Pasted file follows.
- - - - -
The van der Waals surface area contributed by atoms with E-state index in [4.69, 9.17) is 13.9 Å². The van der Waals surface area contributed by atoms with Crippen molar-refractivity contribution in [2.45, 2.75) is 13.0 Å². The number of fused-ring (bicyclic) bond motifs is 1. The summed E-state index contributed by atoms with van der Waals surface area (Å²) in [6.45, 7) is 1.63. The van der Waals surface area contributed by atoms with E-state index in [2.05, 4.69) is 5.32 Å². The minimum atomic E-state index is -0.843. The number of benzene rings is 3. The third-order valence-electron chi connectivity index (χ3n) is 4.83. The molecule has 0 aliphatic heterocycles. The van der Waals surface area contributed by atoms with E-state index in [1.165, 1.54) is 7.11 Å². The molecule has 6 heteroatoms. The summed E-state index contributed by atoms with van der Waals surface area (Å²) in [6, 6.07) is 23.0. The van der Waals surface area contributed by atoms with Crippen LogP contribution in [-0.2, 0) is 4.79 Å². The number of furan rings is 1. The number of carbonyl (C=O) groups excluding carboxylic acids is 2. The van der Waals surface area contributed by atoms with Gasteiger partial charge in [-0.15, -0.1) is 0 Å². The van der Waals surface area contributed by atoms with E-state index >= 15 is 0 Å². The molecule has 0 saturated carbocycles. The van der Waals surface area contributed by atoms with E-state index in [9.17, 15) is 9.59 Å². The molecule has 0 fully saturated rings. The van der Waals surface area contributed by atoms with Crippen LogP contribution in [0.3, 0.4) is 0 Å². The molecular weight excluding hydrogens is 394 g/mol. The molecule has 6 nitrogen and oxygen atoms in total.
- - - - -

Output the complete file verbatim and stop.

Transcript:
The van der Waals surface area contributed by atoms with E-state index in [4.69, 9.17) is 13.9 Å². The van der Waals surface area contributed by atoms with Crippen molar-refractivity contribution in [2.45, 2.75) is 13.0 Å². The number of fused-ring (bicyclic) bond motifs is 1. The summed E-state index contributed by atoms with van der Waals surface area (Å²) in [6.45, 7) is 1.63. The van der Waals surface area contributed by atoms with E-state index in [2.05, 4.69) is 5.32 Å². The minimum atomic E-state index is -0.843. The number of benzene rings is 3. The third-order valence-electron chi connectivity index (χ3n) is 4.83. The molecule has 0 aliphatic heterocycles. The van der Waals surface area contributed by atoms with E-state index in [1.165, 1.54) is 7.11 Å². The molecule has 6 heteroatoms. The summed E-state index contributed by atoms with van der Waals surface area (Å²) in [6, 6.07) is 23.0. The van der Waals surface area contributed by atoms with Crippen LogP contribution in [-0.2, 0) is 4.79 Å². The number of furan rings is 1. The number of carbonyl (C=O) groups excluding carboxylic acids is 2. The van der Waals surface area contributed by atoms with Gasteiger partial charge in [-0.15, -0.1) is 0 Å². The van der Waals surface area contributed by atoms with E-state index >= 15 is 0 Å². The molecule has 0 saturated carbocycles. The van der Waals surface area contributed by atoms with E-state index in [9.17, 15) is 9.59 Å². The molecule has 0 fully saturated rings. The van der Waals surface area contributed by atoms with Crippen LogP contribution in [0.3, 0.4) is 0 Å². The molecular weight excluding hydrogens is 394 g/mol. The molecule has 6 nitrogen and oxygen atoms in total.